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A short distance from the Naquane Rock Carvings National Park, in Capo di Ponte, in the Camonica Valley, lies the complex known as the Monastery of San Salvatore. The first documents attest to the presence of monks already at the end of the 11th century; in 1095, a bull of Urban II, a Cluniac pope, indicated that he was employed by the priory of San Paolo d’Argon. Acquired in 2002 by the Camunitas Foundation, the Monastery has undergone refurbishment works and is part of the European network of Cluniac sites, sponsored by the Council of Europe as the “Great European itinerary”.


At the entrance, on the left, a rose garden ideally connects the monastery to the Parish Church of San Siro, another Romanesque jewel located on the opposite orographic side. The church, dedicated to the Transfiguration of the Holy Savior, is a splendid example of Lombard Romanesque art, with elements typical of Burgundian Romanesque buildings. Outside there are some remains of the monastic walls, a Roman funeral altar and a stone with a Latin inscription that recalls a retiarius gladiator named Rutumanna. A few meters further on, the Giardino dei Semplici. The structure takes up the medieval division into four sectors, where the avenues represent the four rivers that flowed from the Garden of Eden. In the center a pomegranate, the tree of life.


The first document that mentions the presence of Cluny possessions in Capo di Ponte dates back to 1087. In 1095, a bull of Pope Urban II to Abbot Hugh of Cluny, documents that in the Valley there is a Cluniac monastery, called San Salvatore de Tegiis, subordinate to the priory of San Paolo d’Argon. The church was built between 1110 and 1130, after its constitution as an autonomous priory in 1120. San Salvatore is the northernmost of the Brescian Cluniac monasteries. The place is immersed in peace and nature and surrounded by an area with evidence of prehistoric and Roman times, rich in legends, including that of a small treasure and a library, belonging to the monks, stolen or destroyed in the fire of the 1270.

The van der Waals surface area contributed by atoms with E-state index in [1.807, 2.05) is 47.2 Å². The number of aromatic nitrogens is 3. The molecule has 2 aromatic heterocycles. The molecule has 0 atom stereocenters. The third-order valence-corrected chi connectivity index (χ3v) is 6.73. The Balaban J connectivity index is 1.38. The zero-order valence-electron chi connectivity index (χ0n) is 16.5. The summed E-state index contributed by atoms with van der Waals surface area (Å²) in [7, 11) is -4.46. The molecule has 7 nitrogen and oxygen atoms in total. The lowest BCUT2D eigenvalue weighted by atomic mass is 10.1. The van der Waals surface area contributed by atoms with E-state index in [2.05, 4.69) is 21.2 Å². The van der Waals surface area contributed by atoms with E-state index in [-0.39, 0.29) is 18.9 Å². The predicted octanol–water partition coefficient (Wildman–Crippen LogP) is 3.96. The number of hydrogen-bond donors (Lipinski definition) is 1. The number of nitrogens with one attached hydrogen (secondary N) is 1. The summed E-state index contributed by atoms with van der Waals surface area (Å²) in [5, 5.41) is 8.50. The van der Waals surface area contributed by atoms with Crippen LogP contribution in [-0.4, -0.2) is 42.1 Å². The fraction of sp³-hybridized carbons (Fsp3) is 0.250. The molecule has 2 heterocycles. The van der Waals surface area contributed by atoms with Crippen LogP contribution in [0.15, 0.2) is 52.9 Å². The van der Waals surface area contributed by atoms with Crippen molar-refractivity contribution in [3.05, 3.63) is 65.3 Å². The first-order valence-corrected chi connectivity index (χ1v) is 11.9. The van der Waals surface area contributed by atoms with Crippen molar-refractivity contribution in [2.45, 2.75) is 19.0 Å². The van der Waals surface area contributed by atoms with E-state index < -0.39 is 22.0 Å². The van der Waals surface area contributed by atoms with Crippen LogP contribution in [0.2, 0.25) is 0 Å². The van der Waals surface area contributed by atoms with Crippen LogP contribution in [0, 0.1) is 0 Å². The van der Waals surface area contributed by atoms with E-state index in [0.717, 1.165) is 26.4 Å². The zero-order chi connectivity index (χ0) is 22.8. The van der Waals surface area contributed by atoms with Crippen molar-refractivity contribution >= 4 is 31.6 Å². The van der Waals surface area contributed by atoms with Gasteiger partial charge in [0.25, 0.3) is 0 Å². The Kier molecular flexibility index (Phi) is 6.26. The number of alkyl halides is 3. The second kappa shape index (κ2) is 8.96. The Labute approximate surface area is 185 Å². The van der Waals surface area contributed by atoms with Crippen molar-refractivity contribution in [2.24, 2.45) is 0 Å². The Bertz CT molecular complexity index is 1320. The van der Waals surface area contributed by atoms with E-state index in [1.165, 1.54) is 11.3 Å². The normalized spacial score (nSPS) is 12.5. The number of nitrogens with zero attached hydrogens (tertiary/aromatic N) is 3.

In 1460 the official state of the monasteries was drawn up and in San Salvatore there were only one monk and the prior. Shortly after, in 1465, it ceases to be a Cluniac priory. In 1535 it was assigned to Durante Duranti, archpriest of Cemmo, who later became a cardinal and bishop, among the benefits of the Cathedral of Brescia. In 1797 the Republic of Brescia suppresses the chapter of the cathedral and the priory is dissolved. In 1798 Andrea Cogordani, a leather trader of French origin, bought the houses and some land. It became the property of Giacomo Rizzi in 1880, followed by the reconstruction and rededication of the church. In 2002 it was purchased by the Camunitas Foundation and in 2008 it became part of the European network of Cluniac sites – a great European cultural itinerary.


The interior is well preserved but was originally enriched with plaster, statues and furnishings. The Romanesque vaults are original. The sculptures of the capitals have allegorical meanings, a fusion of popular culture and complex theological concepts, in which the artist is not concerned with imitating natural forms but with combining symbols (sirens, amphisbene, biblical scenes, eagles). The frescoes represent a Crucifix and two saints, Lorenzo and Glisente in a mountain landscape; St. Peter Martyr; fragments in the apse of a probable Coronation of the Madonna, with Apostles and Saints, attributable to the school of Giovan Pietro da Cemmo.


Information for opening and visits: Pro Loco Capo di Ponte, tel. 0364.42080.


Sed arcu non odio euismod lacinia at quis. Risus sed vulputate odio ut enim blandit volutpat.

  • Deer Lake
  • Trekking
  • $230
  • Labrador

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